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HIV infection linked to lower multiple sclerosis risk

HIV infection is linked to a significantly lower risk of developing multiple sclerosis (MS), indicates observational research published online in the Journal of Neurology Neurosurgery & Psychiatry.

Published
05 August 2014
From
Medical Xpress
AIDS 2014: Untangling HIV and Aging

As people with HIV live longer, issues of aging are gaining more attention from HIV/AIDS researchers, clinicians, and advocates. Although by no means a focus of AIDS 2014, HIV and aging-related illnesses did take center stage in a mid-week “bridging session” that featured an in-depth presentation on the intersection of HIV, HIV treatment, and aging.

Published
04 August 2014
From
BETA blog
Young people with HIV respond well to human papillomavirus vaccine

The quadrivalent human papillomavirus (HPV) vaccine worked as well for teens and young adults living with HIV as it did for their HIV-negative counterparts, according to study

Published
29 July 2014
By
Liz Highleyman
Weight gain on ART may raise risk of heart disease and diabetes

People with HIV in the normal weight range who gain a substantial amount of weight shortly after starting antiretroviral therapy (ART) may have an increased risk

Published
25 July 2014
By
Liz Highleyman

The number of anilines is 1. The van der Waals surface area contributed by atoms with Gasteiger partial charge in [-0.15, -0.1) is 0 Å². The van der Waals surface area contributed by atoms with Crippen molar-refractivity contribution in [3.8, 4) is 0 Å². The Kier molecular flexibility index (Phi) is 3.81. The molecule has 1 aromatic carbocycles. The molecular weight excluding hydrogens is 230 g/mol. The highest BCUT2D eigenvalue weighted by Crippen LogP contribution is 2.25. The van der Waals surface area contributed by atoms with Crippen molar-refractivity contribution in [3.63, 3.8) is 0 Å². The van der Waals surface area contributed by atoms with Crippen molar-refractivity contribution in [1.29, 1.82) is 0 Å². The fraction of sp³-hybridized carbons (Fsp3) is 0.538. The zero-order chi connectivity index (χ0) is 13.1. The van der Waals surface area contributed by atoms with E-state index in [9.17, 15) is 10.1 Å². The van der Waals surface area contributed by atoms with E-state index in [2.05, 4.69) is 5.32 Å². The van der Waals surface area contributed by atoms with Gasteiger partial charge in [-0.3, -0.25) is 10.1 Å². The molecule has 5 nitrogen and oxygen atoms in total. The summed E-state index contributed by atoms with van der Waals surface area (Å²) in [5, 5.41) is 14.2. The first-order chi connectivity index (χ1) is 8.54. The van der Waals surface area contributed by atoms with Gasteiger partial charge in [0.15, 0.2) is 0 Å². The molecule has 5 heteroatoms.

Efavirenz use not linked to neurocognitive impairment

People who use antiretroviral regimens containing efavirenz (Sustiva or Stocrin, also in the Atripla coformulation) were not at higher risk for impaired neurocognitive function, either overall or when looking

Published
25 July 2014
By
Liz Highleyman
Twenty-Plus Positive Years: An AIDS Survivor Dialogue in Melbourne

An afternoon session, titled “Twenty Plus Positive Dialogues: People Who Have Lived with HIV for 20 Years or More,” on July 22 at the International AIDS Conference Global Village featured long-term AIDS survivors and high-level U.S. and global AIDS policymakers, and ended up less a debate and more about stories told.

Published
24 July 2014
From
BETA blog
Anal lesions often resolve without treatment in HIV-positive gay men

High-grade anal dysplasia is common among gay men living with HIV, but it often resolves spontaneously and routine treatment may not be beneficial, according to results from

Published
23 July 2014
By
Liz Highleyman
Drug that reduces abdominal fat in HIV patients also may reduce fat in liver

The only drug to receive Food and Drug Administration approval for reduction of the abdominal fat deposits that develop in some patients receiving antiviral therapy for HIV infection may also reduce the incidence of fatty liver disease in such patients. Massachusetts General Hospital investigators report that six months of daily injections of tesamorelin significantly reduced fat in the liver without affecting glucose metabolism.

Published
19 July 2014
From
Eurekalert Medicine & Health
Protease inhibitor therapy doesn't reduce the risk of malaria for HIV-positive pregnant women

Antiretroviral therapy (ART) based on the protease inhibitor lopinavir/ritonavir (Kaletra) does not reduce the risk of malaria among pregnant women living with HIV, research published in the online

Published
17 July 2014
By
Michael Carter
Study finds no evidence that HIV-positive gay men in UK have increased risk of neurocognitive impairment

Prevalence and severity of neurocognitive impairment does not differ between HIV-positive and HIV-negative gay men, UK investigators report in the online edition of the Journal of Acquired

Published
15 July 2014
By
Michael Carter

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